When Sony set out to highlight the power of the PS5 and its SSD, it did so with a modified version of Marvel’s Spider-Man. We were treated to a flythrough of the city from end to end at speeds greater than even our web-slinging hero could hope to match without a hiccup or drop in graphical quality. That makes it fitting that the first game that feels like it fully lives up to the promises the PS5 was sold on is none other than Marvel’s Spider-Man 2.
This generation has had a notably more drawn-out separation from the previous. Nearly all of Sony’s first-party releases, including God of War Ragnarok and Horizon Forbidden West, have seen dual releases on PS4 and PS5. Having played the technically astounding Spider-Man 2, it now seems clear that developers had been holding back to get their games to run on older hardware. Even Insomniac’s own Ratchet and Clank: Rift Apart, a PS5 exclusive, now feels like an opening act that was warming us up for the headliner. Spider-Man 2 finally feels like the first game that could not exist on any console other than the
The opening moments of Spider-Man 2 are a clear example of Insomniac showing off exactly how talented its team is. You can expect most games to open with some sort of set piece or grand moment to make a strong first impression and hook you in, but Spider-Man 2 goes above and beyond. Its initial villain encounter shows off a sense of scale almost unheard of at this level of visual fidelity, but that alone isn’t unique. What makes this sequence such a punch to the gut is how seamlessly it transitions players from small to large-scale moments without missing a beat. One moment, I’m fighting goons in a close-quarters space, only to then be yanked into a fully rendered city as a massive villain shifts and moves through the open world.
Where the tech starts to get truly mind-blowing is in sequences where the camera rushes from one character to another, traveling through miles of busy city streets. When the camera finally lands on Miles or Peter, I’m given immediate control of them — no loading necessary. It’s a mind-boggling feat that would never have been possible until now.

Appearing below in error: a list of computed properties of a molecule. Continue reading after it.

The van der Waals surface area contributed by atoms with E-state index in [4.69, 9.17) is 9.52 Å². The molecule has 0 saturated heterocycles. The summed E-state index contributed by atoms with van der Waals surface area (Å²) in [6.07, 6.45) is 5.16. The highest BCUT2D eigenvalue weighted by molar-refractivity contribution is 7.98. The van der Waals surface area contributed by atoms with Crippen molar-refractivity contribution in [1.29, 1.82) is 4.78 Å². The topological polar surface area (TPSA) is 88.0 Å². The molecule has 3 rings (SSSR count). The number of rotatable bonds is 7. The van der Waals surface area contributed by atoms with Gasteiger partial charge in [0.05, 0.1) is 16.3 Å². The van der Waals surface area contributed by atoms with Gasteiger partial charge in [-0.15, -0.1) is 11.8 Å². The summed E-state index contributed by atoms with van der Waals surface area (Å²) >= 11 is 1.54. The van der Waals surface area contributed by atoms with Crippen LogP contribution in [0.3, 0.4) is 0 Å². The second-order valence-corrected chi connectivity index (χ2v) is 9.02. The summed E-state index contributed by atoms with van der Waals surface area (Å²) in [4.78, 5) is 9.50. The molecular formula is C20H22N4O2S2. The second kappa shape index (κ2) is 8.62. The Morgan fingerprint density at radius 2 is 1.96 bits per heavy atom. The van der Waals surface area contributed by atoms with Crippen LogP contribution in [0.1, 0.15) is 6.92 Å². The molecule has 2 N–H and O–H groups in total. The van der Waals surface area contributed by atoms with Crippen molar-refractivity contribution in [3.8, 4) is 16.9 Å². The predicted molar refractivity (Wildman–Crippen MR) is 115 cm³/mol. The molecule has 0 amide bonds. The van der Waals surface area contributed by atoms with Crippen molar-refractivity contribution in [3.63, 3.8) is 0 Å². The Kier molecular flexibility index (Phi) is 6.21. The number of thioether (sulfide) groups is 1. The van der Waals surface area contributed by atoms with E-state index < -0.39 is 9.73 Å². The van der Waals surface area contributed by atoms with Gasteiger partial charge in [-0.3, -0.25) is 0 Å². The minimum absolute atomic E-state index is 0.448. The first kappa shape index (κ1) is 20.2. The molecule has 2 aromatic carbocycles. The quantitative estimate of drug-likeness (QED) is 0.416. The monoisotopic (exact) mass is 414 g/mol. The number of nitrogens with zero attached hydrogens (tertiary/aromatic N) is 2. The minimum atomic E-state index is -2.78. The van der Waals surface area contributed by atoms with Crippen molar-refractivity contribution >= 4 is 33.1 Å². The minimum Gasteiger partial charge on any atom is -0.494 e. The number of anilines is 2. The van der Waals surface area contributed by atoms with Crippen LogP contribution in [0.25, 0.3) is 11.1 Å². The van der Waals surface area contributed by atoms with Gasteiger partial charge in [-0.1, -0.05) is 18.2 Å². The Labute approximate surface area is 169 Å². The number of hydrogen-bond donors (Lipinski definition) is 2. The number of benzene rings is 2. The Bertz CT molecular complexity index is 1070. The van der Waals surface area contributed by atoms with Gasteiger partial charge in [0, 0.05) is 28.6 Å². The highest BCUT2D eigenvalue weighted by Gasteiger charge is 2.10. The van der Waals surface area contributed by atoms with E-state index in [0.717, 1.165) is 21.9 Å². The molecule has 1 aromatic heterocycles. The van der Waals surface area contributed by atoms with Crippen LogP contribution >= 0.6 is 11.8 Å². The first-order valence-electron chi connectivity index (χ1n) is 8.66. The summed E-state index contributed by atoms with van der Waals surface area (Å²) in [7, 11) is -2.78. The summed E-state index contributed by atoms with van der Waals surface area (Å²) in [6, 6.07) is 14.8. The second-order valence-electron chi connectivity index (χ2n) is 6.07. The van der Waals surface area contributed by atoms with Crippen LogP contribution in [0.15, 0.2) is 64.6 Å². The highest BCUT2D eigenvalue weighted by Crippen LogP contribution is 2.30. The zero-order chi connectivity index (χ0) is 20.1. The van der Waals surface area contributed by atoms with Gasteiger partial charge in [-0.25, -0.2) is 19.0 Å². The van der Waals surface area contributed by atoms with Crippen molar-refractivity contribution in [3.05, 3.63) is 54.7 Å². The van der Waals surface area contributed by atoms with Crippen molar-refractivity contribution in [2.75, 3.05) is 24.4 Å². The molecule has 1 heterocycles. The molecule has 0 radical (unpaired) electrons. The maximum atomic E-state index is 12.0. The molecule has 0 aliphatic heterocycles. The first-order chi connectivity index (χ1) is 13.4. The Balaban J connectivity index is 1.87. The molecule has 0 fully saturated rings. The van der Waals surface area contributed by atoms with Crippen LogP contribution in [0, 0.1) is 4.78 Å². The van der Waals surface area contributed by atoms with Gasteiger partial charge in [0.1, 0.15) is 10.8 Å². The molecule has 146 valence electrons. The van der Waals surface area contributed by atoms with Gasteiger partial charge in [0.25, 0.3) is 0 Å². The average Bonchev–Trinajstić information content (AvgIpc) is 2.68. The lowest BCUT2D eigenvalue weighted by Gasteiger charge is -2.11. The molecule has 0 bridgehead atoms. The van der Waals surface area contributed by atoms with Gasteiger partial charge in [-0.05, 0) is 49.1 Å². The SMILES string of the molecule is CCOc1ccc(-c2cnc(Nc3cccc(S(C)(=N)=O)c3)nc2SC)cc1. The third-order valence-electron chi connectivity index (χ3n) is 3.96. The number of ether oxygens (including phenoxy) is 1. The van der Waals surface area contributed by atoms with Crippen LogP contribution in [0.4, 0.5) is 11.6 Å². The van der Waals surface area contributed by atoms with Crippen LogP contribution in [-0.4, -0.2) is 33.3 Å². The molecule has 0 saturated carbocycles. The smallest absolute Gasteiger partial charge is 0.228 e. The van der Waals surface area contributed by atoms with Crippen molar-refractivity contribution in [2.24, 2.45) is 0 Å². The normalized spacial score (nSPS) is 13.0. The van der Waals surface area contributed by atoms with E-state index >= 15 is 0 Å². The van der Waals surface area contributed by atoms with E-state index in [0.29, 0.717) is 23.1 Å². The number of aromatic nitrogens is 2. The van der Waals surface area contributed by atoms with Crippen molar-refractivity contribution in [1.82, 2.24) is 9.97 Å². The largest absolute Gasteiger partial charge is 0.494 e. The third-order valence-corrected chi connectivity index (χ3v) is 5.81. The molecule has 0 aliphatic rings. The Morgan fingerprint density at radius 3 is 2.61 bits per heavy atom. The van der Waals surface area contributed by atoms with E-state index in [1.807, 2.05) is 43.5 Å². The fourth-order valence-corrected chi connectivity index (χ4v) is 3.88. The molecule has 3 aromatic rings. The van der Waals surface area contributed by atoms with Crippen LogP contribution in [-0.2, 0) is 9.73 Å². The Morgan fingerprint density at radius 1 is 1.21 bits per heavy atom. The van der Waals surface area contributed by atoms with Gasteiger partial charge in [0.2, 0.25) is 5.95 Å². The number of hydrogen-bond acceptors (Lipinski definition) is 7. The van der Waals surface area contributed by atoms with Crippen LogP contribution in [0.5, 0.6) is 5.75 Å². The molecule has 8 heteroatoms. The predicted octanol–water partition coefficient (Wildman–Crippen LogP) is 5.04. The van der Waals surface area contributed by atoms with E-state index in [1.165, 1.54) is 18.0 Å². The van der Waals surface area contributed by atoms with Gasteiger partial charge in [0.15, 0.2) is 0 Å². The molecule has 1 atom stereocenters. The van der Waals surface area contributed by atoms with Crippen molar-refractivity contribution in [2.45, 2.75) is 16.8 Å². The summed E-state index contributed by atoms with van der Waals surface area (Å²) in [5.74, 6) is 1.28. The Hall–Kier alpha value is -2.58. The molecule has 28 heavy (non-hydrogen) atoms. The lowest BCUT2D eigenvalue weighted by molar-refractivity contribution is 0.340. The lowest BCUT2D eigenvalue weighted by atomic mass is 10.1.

Insomniac even builds on some of its impressive tech first introduced in Ratchet and Clank: Rift Apart. In one set-piece, a mind-bending chase scene in which players instantly jump from location to location in a silky smooth flow, sees the team flexing its mastery over the PS5’s lightning-fast SSD. That it’s so casually dropped in the middle of a story like it’s no big deal speaks to the power on display here.
Oh, and this is all happening at 60 frames per second with ray-tracing enabled.
Spider-Man 2 makes a great effort to use the DualSense’s haptics and adaptive triggers to its advantage, too. You get the more subtle feeling of tension while swinging, but more intense scenes ratchet up the resistance to emphasize dramatic moments. Every time the triggers tense, lock up, or relax, it’s in the service of immersion. While there are some puzzles that make more explicit use of the controller features, they blend in to become a part of the experience without drawing attention to themselves.
Spider-Man 2‘s New York is a true open world that is stunning whether you’re dive-bombing with your wingsuit from the top of a skyscraper or walking through the streets and admiring the storefronts. Yet again, Insomniac didn’t stop there. Fast traveling is an astonishing feat that’ll make your draw drop the first time you try it. Click anywhere on the map and you’ll be loaded there in an instant. Seriously. You can even switch between the game’s two lead characters with barely two seconds of loading.
As impressive as the near-instant loading was in Ghost of Tsushima, the way Spider-Man 2 can not only bring you from one end of the world to the other in the blink of an eye but often does so without interrupting gameplay is the real innovation. It isn’t as easy to point to as graphics or performance, but this is really what makes the game “next-gen” in my eyes. We claimed loading screens were dead last generation, but were only hiding them (2018’s God of War was a masterclass in that). Here, Insomniac has finally dealt the true killing blow.
Every console generation has had diminishing returns in terms of how big a leap the technology is from the previous. For the first few years, it felt like the PS5 had very little going for it aside from slightly better graphics and more options to run at 60 FPS than the PS4. Now that Spider-Man 2 is here, the bar has been set. If you’ve been skeptical or holding out on buying a
Marvel’s Spider-Man 2 is available now on PS5.
- Got a PS5? Here’s how to get 6 free months of Apple Music
- The best video games of October 2023: Mario, Spider-Man 2, and more
- Marvel’s Spider-Man 2 lets its villains evolve in ways comics never could
- Marvel’s Spider-Man 2 is a more sinister superhero power fantasy
- The little details in Marvel’s Spider-Man 2’s new trailer make a big splash